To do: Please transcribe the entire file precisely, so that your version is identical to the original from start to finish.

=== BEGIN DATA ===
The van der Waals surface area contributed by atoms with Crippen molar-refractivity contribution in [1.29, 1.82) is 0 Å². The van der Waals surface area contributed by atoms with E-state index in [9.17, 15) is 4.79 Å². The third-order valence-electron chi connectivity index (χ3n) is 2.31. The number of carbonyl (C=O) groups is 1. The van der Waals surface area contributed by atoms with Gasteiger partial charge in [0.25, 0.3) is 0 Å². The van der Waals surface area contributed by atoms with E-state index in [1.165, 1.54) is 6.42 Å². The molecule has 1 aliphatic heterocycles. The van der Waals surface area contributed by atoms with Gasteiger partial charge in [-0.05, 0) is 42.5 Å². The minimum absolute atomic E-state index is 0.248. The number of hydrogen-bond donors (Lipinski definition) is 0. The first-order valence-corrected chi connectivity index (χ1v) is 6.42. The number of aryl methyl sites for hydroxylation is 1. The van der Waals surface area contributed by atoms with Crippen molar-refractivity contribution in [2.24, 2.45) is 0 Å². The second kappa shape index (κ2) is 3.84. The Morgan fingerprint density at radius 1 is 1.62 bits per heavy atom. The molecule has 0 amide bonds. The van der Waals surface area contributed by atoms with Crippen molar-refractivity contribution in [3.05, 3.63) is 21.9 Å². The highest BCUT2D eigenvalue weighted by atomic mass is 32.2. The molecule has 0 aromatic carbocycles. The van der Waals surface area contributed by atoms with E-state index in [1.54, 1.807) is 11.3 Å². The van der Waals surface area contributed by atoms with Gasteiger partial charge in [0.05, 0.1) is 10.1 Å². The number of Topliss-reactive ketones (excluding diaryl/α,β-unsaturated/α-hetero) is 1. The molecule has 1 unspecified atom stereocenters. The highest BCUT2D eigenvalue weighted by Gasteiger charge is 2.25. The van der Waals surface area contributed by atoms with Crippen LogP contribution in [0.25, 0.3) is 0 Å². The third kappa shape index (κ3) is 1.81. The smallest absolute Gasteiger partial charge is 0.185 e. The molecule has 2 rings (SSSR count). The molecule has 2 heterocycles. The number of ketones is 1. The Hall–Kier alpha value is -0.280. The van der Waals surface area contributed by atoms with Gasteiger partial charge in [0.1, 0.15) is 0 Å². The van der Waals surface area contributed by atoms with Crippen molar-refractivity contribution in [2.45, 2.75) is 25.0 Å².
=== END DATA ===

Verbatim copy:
The van der Waals surface area contributed by atoms with Crippen molar-refractivity contribution in [1.29, 1.82) is 0 Å². The van der Waals surface area contributed by atoms with E-state index in [9.17, 15) is 4.79 Å². The third-order valence-electron chi connectivity index (χ3n) is 2.31. The number of carbonyl (C=O) groups is 1. The van der Waals surface area contributed by atoms with Gasteiger partial charge in [0.25, 0.3) is 0 Å². The van der Waals surface area contributed by atoms with E-state index in [1.165, 1.54) is 6.42 Å². The molecule has 1 aliphatic heterocycles. The van der Waals surface area contributed by atoms with Gasteiger partial charge in [-0.05, 0) is 42.5 Å². The minimum absolute atomic E-state index is 0.248. The number of hydrogen-bond donors (Lipinski definition) is 0. The first-order valence-corrected chi connectivity index (χ1v) is 6.42. The number of aryl methyl sites for hydroxylation is 1. The van der Waals surface area contributed by atoms with Crippen molar-refractivity contribution in [2.24, 2.45) is 0 Å². The second kappa shape index (κ2) is 3.84. The Morgan fingerprint density at radius 1 is 1.62 bits per heavy atom. The molecule has 0 amide bonds. The van der Waals surface area contributed by atoms with Crippen molar-refractivity contribution in [3.05, 3.63) is 21.9 Å². The highest BCUT2D eigenvalue weighted by atomic mass is 32.2. The molecule has 0 aromatic carbocycles. The van der Waals surface area contributed by atoms with E-state index in [1.54, 1.807) is 11.3 Å². The van der Waals surface area contributed by atoms with Gasteiger partial charge in [0.05, 0.1) is 10.1 Å². The number of Topliss-reactive ketones (excluding diaryl/α,β-unsaturated/α-hetero) is 1. The molecule has 1 unspecified atom stereocenters. The highest BCUT2D eigenvalue weighted by Gasteiger charge is 2.25. The van der Waals surface area contributed by atoms with Crippen LogP contribution in [0.25, 0.3) is 0 Å². The third kappa shape index (κ3) is 1.81. The smallest absolute Gasteiger partial charge is 0.185 e. The molecule has 2 rings (SSSR count). The molecule has 2 heterocycles. The number of ketones is 1. The Hall–Kier alpha value is -0.280. The van der Waals surface area contributed by atoms with Gasteiger partial charge in [0.1, 0.15) is 0 Å². The van der Waals surface area contributed by atoms with Crippen molar-refractivity contribution in [2.45, 2.75) is 25.0 Å².